Malware Explained

by Keith Williams
Malware Explained

There is a brand of online threats that has the ability to cause extensive damage to your computer system and render your stored personal information visible to selected unauthorised individuals. These are malicious applications generally called malware. They use various methods of gaining access to your computer system when software or information is downloaded. Some of the disguises they use are software, games, toolbars and various other kinds of utilities and information which is offered free for download from the internet.

Although malware is similar to a computer virus in many instances, it has a much more confounding effect on computer systems. Malware can take the form of adware, spyware, Trojans and rootkits. Once they have been allowed access, these malicious applications are able to transmit your stored personal information back to its developers. Other actions include logging your keystrokes, stealing of passwords, bombarding you with phishing emails and taking over your screen work area with multiple pop-ups. A common way of presenting itself is in the form of an anti-virus application. It runs an apparent system scan and produces a report of viruses located within your computer system. This form of malware then offers the service of its developer to clear your system from the offending virus in exchange for payment. These little applications are often difficult to remove and it is not always easy to terminate the system scans.

Malware are able to penetrate the security net of many PCs because of its ability to enter systems totally unnoticed, and it is often not easily detected by anti-virus software. Many forms of malware are only detected by special anti-malware software. It is further able keep its location a secret by being able to disable operating system utilities that is usually responsible for its detection.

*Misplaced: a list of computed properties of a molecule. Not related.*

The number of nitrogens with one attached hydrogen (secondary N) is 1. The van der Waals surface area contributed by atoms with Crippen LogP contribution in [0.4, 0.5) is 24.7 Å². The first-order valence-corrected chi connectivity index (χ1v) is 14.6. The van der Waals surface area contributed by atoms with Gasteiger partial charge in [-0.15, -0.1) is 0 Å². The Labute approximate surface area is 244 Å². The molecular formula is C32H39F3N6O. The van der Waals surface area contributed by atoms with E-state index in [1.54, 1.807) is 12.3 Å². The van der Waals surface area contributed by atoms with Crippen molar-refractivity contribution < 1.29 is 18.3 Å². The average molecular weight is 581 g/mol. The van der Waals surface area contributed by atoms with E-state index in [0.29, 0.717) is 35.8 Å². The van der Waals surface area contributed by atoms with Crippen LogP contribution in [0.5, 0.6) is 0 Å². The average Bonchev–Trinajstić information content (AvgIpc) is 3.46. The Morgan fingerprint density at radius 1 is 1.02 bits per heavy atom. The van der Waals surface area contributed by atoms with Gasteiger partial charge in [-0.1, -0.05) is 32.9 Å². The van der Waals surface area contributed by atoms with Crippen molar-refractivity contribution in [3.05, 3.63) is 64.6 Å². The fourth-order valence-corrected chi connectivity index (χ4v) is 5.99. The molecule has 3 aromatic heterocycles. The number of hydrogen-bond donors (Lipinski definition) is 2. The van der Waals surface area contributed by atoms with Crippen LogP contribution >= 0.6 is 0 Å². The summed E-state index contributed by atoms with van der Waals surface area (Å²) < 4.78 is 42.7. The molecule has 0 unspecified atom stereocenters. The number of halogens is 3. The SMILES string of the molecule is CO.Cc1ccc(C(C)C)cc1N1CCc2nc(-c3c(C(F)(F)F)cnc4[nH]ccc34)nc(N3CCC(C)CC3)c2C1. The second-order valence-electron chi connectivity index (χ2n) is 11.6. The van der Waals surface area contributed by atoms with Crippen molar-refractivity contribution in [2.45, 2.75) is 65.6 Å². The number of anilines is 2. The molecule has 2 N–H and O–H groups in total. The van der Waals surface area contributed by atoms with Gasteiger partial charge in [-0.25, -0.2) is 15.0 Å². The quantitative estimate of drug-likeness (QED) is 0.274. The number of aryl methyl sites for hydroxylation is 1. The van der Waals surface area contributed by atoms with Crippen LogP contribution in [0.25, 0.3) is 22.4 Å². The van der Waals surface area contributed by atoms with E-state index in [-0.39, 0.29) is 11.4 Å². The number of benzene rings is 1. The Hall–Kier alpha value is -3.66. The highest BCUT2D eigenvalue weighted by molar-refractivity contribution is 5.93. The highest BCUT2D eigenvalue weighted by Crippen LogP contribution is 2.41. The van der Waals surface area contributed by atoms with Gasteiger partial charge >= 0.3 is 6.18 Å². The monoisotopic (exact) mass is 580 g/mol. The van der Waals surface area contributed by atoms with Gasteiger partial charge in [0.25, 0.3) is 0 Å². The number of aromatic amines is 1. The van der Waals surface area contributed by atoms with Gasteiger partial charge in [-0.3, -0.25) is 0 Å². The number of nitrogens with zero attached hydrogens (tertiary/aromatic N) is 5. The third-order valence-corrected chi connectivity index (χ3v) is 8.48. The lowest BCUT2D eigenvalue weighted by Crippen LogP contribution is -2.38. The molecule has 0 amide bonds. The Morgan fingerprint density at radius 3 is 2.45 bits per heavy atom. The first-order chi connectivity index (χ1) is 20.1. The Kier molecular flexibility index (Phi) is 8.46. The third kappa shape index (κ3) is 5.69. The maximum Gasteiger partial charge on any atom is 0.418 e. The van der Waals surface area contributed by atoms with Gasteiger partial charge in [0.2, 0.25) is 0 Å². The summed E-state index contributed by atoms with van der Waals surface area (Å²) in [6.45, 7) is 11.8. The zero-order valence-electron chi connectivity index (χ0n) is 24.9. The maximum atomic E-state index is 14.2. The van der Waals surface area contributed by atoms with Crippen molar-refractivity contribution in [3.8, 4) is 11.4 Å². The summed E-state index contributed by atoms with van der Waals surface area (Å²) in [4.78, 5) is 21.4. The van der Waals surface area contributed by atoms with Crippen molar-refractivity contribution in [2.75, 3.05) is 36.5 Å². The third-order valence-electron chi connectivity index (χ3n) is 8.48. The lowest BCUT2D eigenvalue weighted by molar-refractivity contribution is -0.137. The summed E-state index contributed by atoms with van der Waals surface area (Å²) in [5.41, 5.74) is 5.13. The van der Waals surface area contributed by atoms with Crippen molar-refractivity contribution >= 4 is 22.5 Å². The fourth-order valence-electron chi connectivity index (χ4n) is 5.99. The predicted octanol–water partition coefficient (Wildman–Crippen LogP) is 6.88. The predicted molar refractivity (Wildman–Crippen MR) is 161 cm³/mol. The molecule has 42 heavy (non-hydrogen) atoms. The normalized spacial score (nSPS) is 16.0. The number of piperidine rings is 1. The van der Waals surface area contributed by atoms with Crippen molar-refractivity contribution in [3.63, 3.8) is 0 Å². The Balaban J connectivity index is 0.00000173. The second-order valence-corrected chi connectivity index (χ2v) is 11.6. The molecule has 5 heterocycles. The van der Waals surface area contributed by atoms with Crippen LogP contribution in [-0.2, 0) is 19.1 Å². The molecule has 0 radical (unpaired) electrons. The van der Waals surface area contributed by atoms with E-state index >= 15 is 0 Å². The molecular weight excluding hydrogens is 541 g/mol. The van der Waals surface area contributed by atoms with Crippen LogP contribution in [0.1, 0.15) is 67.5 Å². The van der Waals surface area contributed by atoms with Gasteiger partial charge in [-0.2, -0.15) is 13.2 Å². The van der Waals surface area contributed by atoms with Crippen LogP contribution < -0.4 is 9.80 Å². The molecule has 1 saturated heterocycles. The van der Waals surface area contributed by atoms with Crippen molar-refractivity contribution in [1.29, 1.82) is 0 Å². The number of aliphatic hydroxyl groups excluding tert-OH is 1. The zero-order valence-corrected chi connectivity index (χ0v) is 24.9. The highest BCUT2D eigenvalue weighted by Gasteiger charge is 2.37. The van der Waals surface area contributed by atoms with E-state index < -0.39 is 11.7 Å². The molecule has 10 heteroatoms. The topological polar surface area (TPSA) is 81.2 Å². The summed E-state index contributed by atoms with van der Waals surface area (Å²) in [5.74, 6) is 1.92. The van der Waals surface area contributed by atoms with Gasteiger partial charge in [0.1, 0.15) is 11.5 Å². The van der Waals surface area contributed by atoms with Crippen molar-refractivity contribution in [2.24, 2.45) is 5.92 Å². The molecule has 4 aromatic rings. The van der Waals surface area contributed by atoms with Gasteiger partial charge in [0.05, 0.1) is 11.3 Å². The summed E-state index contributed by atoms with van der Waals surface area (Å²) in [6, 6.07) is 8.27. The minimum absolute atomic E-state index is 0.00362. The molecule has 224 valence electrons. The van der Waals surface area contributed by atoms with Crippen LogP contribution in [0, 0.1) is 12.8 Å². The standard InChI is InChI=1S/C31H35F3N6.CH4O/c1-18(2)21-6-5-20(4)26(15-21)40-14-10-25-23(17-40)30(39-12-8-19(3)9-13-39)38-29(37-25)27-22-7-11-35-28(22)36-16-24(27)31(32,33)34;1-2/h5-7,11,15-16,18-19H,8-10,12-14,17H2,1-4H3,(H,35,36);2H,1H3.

An indicator of a possible infection is changes to the computer performance. These programs are intense users of system resources. The end result is that your system performance becomes extremely slow and may even become totally unresponsive with time. Whenever your computer performance becomes extremely downgraded, it could be sign that some malware might be hiding within your system.

Your web browser may also be used as an indicator of malware if it has the correct add-ons installed. Most browsers have a security setting which can be manipulated by the user. Always set this to the most secure option available. In this way you will be notified of any program attempting to download onto your computer.

Practice extremely caution when downloading anything from the internet, especially if it is from non-reputable web sites. Downloads always make themselves extremely inviting to encourage users. Malware makes use of this idea and may easily be mistaken for a legitimate download. Once downloaded, they can commence their evil acts of destruction and intervention of privacy. Some downloads have a licence or download agreement that needs to be accepted before downloading an application. Read these carefully as by agreeing, you might just be authorising the developer the right to install other malware to your computer.

If a malware attack is suspected, call in professional assistance to help clean-up your system.

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